A deep respect for tradition with a determination to move forward into the future.
That’s our guiding principal at Burnette Shutt & McDaniel. It’s no coincidence that our offices at 912 Lady Street in Columbia’s historic and energetic Vista District reflect those same values.
Our location became part of Columbia’s commercial scene in the early 20th Century. Farmers bringing their products to market on Assembly Street used the site as a campground. Three natural springs in the areas made it a perfect location.
In 1916, Kirkland Distributing Company built a permanent structure at the site. At that time, the area around Assembly Street was becoming an important commercial area in growing Columbia. Its mix included small retail shops plus feed stores. The area was a bustling cotton warehouse district and a railroad hub.
The Kirkland building’s sensible aesthetic was part of Columbia’s visual diversity at the time. A delightful mix of architectural styles dotted the city and the district, from the Greek Revival stylings of the South Carolina State Dispensary Warehouse to the intricately detailed terra cotta façade of the Consolidated Building.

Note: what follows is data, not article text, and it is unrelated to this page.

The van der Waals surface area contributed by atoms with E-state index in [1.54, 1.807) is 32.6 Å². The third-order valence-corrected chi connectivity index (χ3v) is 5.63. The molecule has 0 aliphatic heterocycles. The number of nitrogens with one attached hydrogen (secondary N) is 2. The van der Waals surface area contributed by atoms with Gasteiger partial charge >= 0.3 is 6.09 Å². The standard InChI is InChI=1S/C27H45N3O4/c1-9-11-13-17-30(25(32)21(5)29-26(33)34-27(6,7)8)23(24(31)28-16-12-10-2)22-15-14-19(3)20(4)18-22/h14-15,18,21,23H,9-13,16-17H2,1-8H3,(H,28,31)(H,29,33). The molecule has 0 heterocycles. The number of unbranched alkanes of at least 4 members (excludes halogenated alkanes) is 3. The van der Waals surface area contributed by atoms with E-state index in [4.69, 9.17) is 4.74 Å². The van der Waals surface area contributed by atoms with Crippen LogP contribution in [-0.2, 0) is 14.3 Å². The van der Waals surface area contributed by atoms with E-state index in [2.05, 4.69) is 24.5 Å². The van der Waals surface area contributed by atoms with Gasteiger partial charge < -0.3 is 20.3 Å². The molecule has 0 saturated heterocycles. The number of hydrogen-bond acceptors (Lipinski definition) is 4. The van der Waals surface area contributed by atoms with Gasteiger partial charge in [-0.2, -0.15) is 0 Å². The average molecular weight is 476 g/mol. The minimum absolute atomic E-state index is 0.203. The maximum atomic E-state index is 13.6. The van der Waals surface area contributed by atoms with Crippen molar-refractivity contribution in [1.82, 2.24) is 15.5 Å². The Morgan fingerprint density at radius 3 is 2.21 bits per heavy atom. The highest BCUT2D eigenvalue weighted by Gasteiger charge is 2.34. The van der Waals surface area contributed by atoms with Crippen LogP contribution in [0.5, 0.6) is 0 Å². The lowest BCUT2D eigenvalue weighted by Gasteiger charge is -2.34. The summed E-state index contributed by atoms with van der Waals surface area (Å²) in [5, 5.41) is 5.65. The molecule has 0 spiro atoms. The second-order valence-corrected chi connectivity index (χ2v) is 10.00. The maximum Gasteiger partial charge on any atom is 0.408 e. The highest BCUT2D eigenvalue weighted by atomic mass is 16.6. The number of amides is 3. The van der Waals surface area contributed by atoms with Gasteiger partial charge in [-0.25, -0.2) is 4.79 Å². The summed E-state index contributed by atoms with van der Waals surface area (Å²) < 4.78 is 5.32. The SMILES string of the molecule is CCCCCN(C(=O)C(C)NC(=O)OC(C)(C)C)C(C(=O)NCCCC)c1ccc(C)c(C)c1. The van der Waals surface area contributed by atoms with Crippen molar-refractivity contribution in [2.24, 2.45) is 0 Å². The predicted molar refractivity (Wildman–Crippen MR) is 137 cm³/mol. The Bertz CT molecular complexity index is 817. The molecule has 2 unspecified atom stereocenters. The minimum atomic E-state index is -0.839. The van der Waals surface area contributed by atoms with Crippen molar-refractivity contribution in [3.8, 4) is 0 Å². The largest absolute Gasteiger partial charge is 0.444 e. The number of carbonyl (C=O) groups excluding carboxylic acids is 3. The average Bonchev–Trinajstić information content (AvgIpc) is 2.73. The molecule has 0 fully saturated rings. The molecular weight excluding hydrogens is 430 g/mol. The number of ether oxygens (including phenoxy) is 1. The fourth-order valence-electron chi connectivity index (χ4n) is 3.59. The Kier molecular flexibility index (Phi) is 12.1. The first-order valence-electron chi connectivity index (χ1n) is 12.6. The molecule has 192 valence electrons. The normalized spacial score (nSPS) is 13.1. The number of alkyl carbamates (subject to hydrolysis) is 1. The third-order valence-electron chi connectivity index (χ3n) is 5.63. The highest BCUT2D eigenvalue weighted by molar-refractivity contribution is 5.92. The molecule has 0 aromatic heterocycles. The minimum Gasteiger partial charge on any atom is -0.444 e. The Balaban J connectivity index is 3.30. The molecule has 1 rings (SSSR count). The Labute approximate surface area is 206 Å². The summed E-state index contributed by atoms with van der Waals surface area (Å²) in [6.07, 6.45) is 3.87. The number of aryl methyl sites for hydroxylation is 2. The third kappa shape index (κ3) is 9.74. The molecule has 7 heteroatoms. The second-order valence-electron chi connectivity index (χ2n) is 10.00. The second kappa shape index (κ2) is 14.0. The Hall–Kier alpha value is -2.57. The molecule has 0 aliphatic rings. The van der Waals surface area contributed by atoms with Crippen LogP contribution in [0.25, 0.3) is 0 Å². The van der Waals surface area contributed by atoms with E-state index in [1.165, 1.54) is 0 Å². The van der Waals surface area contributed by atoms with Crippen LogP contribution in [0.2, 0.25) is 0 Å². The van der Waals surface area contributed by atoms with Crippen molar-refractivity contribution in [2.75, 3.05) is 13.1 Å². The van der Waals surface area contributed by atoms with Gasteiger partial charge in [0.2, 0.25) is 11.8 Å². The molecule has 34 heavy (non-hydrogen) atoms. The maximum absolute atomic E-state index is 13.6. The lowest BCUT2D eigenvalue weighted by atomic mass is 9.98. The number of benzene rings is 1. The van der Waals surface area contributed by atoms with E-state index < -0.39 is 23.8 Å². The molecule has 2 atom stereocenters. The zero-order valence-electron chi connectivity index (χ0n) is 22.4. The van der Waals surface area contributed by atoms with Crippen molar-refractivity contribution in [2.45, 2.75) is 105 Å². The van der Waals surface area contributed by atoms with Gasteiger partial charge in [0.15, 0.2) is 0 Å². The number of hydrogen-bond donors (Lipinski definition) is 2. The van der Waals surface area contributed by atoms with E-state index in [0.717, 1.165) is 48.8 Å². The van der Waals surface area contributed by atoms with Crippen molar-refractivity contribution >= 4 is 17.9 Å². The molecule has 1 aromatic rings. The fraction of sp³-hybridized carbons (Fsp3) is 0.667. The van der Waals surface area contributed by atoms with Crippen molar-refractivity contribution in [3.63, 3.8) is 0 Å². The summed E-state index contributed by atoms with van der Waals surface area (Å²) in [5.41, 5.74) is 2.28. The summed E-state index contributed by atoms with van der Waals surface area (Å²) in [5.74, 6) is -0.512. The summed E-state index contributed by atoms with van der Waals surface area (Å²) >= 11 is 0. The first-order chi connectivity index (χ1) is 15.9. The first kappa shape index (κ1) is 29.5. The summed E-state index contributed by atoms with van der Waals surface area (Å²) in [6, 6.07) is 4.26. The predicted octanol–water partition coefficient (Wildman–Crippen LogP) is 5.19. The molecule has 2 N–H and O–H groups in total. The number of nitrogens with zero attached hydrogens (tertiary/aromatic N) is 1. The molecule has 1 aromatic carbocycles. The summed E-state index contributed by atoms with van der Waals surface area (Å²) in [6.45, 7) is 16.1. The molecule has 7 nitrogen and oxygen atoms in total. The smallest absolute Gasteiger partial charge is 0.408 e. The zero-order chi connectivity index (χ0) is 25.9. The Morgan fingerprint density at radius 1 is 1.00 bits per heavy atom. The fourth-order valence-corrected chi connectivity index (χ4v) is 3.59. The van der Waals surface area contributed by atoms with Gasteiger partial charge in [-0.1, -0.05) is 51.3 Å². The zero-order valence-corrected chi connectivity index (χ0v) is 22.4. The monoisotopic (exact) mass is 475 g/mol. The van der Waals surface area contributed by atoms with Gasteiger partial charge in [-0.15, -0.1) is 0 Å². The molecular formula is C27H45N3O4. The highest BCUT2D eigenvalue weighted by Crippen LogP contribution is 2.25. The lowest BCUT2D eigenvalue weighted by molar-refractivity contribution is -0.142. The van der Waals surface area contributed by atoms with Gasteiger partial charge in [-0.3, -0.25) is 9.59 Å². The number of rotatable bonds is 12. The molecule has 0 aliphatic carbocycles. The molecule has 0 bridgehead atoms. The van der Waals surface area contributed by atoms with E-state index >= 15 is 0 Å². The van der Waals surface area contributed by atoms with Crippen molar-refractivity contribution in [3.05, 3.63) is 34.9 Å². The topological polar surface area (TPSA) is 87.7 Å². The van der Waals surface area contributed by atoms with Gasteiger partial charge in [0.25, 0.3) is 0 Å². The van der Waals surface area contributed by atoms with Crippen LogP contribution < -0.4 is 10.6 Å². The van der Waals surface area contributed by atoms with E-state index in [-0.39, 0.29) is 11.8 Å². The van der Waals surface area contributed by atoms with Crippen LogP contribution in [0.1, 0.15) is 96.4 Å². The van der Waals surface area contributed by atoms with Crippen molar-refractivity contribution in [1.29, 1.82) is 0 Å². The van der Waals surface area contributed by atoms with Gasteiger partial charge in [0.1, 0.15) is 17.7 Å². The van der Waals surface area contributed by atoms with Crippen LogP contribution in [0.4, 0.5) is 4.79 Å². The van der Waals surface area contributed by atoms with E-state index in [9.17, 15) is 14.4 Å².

Preserving Columbia’s past
Notable features of the Kirkland building – the flat roof, stringcourses delineating the floors, marble and stone insets and arched windows on the first and third floors – remain part of the industrial chic vibe today.
The building housed a variety of other businesses until Hinson Feed and Seed Co. moved in in 1966. The Hinsons remained until 1995, by which time the building had been placed on the National Register of Historic Places. An architect subsequently restored the building Burnette Shutt & McDaniel now calls home, making the old new again but leaving its character intact.
We, too, have renovated the space to reflect our personal style. From original heart-of-pine flooring to exposed wooden columns and brick walls, though, the city’s history shines through.